Views on Legislation To Continue State and Local Government Involvement in Promoting National Energy Objectives

EMD-80-15: Published: Nov 27, 1979. Publicly Released: Dec 3, 1979.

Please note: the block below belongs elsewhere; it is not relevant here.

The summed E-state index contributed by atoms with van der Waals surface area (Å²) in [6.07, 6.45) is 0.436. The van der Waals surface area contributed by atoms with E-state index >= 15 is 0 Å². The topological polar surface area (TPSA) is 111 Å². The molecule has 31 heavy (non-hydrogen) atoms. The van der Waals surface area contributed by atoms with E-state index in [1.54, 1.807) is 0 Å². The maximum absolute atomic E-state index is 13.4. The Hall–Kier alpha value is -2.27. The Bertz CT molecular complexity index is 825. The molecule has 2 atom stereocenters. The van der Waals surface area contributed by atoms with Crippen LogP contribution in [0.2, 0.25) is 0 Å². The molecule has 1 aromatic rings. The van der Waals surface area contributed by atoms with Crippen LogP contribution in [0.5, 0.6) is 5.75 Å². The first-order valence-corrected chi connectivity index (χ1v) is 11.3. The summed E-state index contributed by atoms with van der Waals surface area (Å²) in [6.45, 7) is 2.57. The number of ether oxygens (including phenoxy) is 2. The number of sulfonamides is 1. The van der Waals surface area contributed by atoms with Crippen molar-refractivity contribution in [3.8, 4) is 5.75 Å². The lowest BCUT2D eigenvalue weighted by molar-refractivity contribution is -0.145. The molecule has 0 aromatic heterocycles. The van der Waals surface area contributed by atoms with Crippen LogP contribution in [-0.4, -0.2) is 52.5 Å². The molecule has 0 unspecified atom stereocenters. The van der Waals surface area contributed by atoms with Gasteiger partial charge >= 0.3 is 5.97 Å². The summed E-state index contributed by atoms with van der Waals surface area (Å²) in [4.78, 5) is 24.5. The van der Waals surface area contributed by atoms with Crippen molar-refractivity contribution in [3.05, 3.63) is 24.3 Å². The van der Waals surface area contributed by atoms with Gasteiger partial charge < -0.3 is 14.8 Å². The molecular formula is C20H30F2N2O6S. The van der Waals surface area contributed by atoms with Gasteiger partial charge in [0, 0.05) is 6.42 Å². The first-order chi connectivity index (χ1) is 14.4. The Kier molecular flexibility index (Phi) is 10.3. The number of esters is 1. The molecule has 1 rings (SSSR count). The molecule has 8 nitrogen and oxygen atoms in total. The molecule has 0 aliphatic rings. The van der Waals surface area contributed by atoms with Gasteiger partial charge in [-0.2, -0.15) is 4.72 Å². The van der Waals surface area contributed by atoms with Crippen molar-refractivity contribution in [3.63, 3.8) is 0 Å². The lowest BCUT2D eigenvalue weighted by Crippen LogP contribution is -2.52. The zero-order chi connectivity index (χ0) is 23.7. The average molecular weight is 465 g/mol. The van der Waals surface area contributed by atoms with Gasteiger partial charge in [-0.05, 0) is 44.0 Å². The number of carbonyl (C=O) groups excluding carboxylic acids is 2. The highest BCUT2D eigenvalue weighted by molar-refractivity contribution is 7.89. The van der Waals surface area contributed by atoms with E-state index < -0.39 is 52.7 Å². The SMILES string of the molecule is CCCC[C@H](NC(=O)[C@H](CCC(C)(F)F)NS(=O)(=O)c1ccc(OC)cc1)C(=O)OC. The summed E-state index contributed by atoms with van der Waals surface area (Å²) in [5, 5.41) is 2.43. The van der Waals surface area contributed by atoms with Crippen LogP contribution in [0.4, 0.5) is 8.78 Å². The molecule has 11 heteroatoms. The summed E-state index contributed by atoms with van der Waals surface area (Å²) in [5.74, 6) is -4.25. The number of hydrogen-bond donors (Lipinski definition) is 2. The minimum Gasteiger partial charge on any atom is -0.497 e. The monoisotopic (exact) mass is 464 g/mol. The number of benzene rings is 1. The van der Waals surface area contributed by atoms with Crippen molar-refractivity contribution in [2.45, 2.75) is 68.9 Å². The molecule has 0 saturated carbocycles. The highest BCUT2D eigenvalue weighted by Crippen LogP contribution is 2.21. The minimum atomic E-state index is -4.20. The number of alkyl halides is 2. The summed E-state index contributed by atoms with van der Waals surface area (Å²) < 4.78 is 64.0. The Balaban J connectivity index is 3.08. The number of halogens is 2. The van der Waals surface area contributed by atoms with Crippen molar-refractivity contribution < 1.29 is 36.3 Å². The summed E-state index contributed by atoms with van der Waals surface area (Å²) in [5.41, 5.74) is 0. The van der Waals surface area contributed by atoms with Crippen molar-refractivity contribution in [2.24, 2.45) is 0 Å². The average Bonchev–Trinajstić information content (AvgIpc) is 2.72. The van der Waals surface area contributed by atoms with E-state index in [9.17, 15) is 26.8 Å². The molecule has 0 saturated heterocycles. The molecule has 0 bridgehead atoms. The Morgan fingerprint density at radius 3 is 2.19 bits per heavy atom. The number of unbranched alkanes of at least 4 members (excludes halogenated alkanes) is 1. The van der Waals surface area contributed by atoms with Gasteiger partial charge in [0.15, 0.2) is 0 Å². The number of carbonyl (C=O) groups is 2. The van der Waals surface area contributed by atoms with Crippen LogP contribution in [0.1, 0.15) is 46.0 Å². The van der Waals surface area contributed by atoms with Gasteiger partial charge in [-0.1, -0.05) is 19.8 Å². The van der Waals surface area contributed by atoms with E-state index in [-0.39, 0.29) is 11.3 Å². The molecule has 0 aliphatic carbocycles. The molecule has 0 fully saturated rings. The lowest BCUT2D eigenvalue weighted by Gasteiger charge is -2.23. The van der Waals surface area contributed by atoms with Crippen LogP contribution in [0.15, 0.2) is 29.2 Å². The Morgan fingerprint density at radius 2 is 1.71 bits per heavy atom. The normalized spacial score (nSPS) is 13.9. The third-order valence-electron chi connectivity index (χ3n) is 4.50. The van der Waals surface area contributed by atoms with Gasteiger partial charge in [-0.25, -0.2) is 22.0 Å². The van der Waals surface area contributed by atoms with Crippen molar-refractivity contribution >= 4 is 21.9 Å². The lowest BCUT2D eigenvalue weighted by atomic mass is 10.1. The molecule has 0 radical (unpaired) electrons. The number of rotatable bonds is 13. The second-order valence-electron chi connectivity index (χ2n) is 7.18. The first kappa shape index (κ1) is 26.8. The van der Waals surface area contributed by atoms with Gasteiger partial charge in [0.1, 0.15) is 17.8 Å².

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Legislation has been proposed which would continue State and local government involvement in promoting national energy objectives. Overall, GAO agreed with the thrust of the bill and believed that legislation of this type is necessary to develop the Federal/State partnership needed to address national energy problems. The proposed legislation would authorize $110 million annually to assist State and local governments over a 5-year period to develop an overall State energy plan, consolidate the three existing Federal grant programs, create a special energy program to fund directly innovative projects at the local level which may not qualify for assistance under other categories, and provide States additional assistance to cover administrative costs of existing programs. The proposed program would carry forward some of the required activities under existing State energy conservation programs and substantially increase the role of States in addressing national energy problems and issues. A provision in the proposed act requires States to implement energy performance standards for buildings to be eligible for assistance. However, because of the difficulties States have had in implementing these standards, GAO believes the Act should require the Department of Energy (DOE) to work closely with the States to establish thermal efficiency standards for those States which have not fully met existing program requirements. GAO questioned how the basic purpose of this legislation, to promote national energy objectives, will be met when national energy conservation objectives have not yet been established. The proposed Act would also require States to include in their plans steps to remove barriers to the use of renewable energy resources, but has no requirement that States consider the role of renewable energy sources. While existing programs are 100 percent Federally funded, the Act would require each State to provide $1 from non-Federal fund sources for each $5 of Federal funds allocated. Although this should increase overall funding and give the States more incentive to carry out the programs, it is possible that some financially pressed States may elect to cut back or eliminate their participation in the program.

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